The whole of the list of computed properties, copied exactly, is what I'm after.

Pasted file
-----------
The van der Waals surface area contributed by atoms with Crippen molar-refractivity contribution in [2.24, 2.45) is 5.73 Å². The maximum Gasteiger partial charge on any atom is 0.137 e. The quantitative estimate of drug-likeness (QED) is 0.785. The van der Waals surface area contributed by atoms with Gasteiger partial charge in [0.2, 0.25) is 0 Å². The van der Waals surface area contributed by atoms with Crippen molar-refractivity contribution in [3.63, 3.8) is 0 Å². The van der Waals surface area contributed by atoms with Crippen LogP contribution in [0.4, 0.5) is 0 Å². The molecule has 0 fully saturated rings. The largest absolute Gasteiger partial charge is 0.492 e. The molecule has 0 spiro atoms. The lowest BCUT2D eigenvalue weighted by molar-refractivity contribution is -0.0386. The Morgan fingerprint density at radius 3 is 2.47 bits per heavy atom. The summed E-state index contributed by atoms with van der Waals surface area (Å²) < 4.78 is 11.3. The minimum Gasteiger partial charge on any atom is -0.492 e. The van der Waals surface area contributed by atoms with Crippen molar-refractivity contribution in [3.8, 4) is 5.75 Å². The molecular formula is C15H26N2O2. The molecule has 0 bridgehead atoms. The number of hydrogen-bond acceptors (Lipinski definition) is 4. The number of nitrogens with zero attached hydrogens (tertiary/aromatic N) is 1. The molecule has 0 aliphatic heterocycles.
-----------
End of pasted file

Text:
The van der Waals surface area contributed by atoms with Crippen molar-refractivity contribution in [2.24, 2.45) is 5.73 Å². The maximum Gasteiger partial charge on any atom is 0.137 e. The quantitative estimate of drug-likeness (QED) is 0.785. The van der Waals surface area contributed by atoms with Gasteiger partial charge in [0.2, 0.25) is 0 Å². The van der Waals surface area contributed by atoms with Crippen molar-refractivity contribution in [3.63, 3.8) is 0 Å². The van der Waals surface area contributed by atoms with Crippen LogP contribution in [0.4, 0.5) is 0 Å². The molecule has 0 fully saturated rings. The largest absolute Gasteiger partial charge is 0.492 e. The molecule has 0 spiro atoms. The lowest BCUT2D eigenvalue weighted by molar-refractivity contribution is -0.0386. The Morgan fingerprint density at radius 3 is 2.47 bits per heavy atom. The summed E-state index contributed by atoms with van der Waals surface area (Å²) < 4.78 is 11.3. The minimum Gasteiger partial charge on any atom is -0.492 e. The van der Waals surface area contributed by atoms with Crippen molar-refractivity contribution in [3.8, 4) is 5.75 Å². The molecular formula is C15H26N2O2. The molecule has 0 bridgehead atoms. The number of hydrogen-bond acceptors (Lipinski definition) is 4. The number of nitrogens with zero attached hydrogens (tertiary/aromatic N) is 1. The molecule has 0 aliphatic heterocycles.